You might not look to musical improvisation for ways to build your corner of the world. But that’s the focus of Ajay Heble’s mingled musical and academic interests. The U of G professor thinks in the key of C, for “community.”
Last month, Heble was one of four panelists at a free public event in Kitchener, Ont., who discussed “Life in 2030” through their varied research projects. The discussion was the inaugural event in a “Research Matters” campaign taking place in several cities early this year.
Last month’s event was hosted by U of G, the University of Waterloo, Wilfrid Laurier University and the University of Ottawa, and introduced by Kevin Hall, U of G vice-president, research.
The campaign is intended to connect university researchers with the general community – a fitting concept for Heble’s theme of musical improvisation as a model for building communities.
Interviewed before the event, the professor in the School of English and Theatre Studies (SETS) discussed two related projects based in Guelph.
Connecting improv and social issues is the idea behind the Improvisation, Community and Social Practice (ICASP) research project directed by Heble. ICASP is now in the sixth year of a seven-year grant from the Social Sciences and Humanities Research Council (www.improvcommunity.ca/).
He is also artistic director and founder of the Guelph Jazz Festival, now in its 20th year. The event brings musicians from around the world for performances and discussions each fall.
In 2009, the festival featured musicians from Mali, Ethiopia, the Netherlands, Mexico, Canada and the United States. Meeting for the first time, the group members had never rehearsed before taking the stage in Guelph.
“They didn’t come and say, ‘We’re going to play in the key of C.’ It was an opportunity to meet for the first time and create wondrous music,” says Heble.
Beyond music, he says, that kind of forum offers ideas for disparate community members facing similar challenges: negotiating differences, fostering trust, meeting social obligations and exercising critical listening skills.
“There’s something going on in the moment when musicians improvise” that might translate to other venues, he says.
There’s also a lesson about co-operating in an increasingly globalized world, he adds. He points to Australian cultural theorist Ien Ang, who poses a question of her own: “How are we to live together in this century?”
There’s togetherness in difference, says Heble. That’s something that resonates with musicians adapting to each other, from an international ensemble put together on the spot to the band The Vertical Squirrels, including Heble, SETS professor Daniel Fischlin and Lewis Melville, a technician in the Department of Molecular and Cellular Biology.
“It’s amazingly exhilarating. It transports me into another world. You never know what’s going to happen.”
Through ICASP, Guelph researchers have forged partnerships with varied groups. Collaborator Pauline Oliveros, a composer and arts professor at the Rensselaer Polytechnic Institute in Troy, NY, has developed a software program that helps people with physical disabilities participate in improvised music-making.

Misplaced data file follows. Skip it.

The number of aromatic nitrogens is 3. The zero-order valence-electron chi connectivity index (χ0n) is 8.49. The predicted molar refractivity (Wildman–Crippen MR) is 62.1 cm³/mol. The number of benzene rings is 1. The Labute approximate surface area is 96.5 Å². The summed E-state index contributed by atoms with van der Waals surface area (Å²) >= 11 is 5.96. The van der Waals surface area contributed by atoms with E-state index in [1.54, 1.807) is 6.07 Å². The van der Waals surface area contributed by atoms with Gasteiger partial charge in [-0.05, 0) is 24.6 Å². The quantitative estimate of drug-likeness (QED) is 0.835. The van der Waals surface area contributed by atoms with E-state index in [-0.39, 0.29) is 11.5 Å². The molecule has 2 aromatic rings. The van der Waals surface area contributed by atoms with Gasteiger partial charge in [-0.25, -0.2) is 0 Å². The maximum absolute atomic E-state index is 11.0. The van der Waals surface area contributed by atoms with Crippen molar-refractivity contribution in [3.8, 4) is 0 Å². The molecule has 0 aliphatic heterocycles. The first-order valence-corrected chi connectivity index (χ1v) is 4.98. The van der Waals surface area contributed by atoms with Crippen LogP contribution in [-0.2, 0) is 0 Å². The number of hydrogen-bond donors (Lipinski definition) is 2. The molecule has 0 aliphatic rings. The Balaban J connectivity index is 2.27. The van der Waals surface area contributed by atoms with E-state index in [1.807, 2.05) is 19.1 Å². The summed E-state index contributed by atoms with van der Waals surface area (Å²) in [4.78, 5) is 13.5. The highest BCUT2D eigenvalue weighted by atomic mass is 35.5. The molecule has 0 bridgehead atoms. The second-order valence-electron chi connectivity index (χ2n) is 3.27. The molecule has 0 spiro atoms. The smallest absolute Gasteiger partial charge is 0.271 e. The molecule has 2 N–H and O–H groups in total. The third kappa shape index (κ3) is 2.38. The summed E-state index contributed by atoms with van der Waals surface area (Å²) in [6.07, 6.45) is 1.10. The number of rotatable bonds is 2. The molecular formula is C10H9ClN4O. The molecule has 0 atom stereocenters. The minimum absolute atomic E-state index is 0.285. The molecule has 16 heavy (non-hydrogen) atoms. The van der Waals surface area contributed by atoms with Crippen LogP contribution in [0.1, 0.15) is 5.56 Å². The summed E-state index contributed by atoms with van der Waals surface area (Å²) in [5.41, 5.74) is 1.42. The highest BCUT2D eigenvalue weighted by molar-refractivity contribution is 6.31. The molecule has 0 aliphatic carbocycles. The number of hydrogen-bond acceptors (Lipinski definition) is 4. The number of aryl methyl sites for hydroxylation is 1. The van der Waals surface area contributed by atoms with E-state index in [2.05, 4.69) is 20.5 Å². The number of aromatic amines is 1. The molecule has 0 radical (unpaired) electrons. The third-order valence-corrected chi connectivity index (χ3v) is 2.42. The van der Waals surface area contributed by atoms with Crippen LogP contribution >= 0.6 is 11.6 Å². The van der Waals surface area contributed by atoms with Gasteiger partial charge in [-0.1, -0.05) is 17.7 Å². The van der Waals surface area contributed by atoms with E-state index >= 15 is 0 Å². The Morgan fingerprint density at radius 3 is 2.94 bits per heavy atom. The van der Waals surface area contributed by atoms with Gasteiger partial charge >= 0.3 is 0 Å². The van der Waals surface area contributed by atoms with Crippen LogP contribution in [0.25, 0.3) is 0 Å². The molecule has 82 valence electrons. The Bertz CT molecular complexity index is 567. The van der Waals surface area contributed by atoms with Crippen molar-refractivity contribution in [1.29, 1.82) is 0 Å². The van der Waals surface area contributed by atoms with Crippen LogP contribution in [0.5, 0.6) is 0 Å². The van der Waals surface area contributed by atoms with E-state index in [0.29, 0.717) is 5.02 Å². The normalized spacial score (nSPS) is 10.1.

The project also takes music to children and youth through workshops at high schools and with community groups. In 2011, that connection included Toronto musician Jane Bunnett. She spent a year as improviser-in-residence at Guelph through a partnership between ICASP and the Musagetes Foundation.
Other ICASP researchers documented her workshops with youngsters with physical and mental disabilities at the KidsAbility Centre for Child Development in Guelph. That project led to a performance by those children at that year’s jazz festival.
Heble says parents credit the program with instilling new behaviours in their kids. Speaking at Life in 2030, he said, “We know that the research we’re doing matters. We know that it matters because we’re touching people’s lives, we’re reaching groups who rarely get a chance to shine.”
Similar partnerships involve academics at McGill University and the University of British Columbia (UBC) with community groups in Montreal and Vancouver.
Patchen Barss, creative director of the Research Matters campaign in Toronto, says: “It’s research about the relationship between musical improvisation and community-building, and helping people who don’t have a conventional voice to find a voice of their own. I think it’s quite powerful and moving research.”
Now Heble aims to broaden the scope.
A new funding application involves Guelph, McGill and UBC as well as Memorial University of Newfoundland and the University of Regina in proposed programs intended to help spark arts and societal change, including in African countries.
Referring to ICASP, he says, “What we’re doing is unique in the world. We’ve propelled Guelph into a world centre for improvisational music as a form of social practice.”
Research Matters is supported by the Ontario Council of University Research, the Council of Ontario Universities and all of the province’s universities. Other public discussions will take place in Sudbury, Oshawa, St. Catharines and Toronto until early May.
Read more at http://yourontarioresearch.ca/.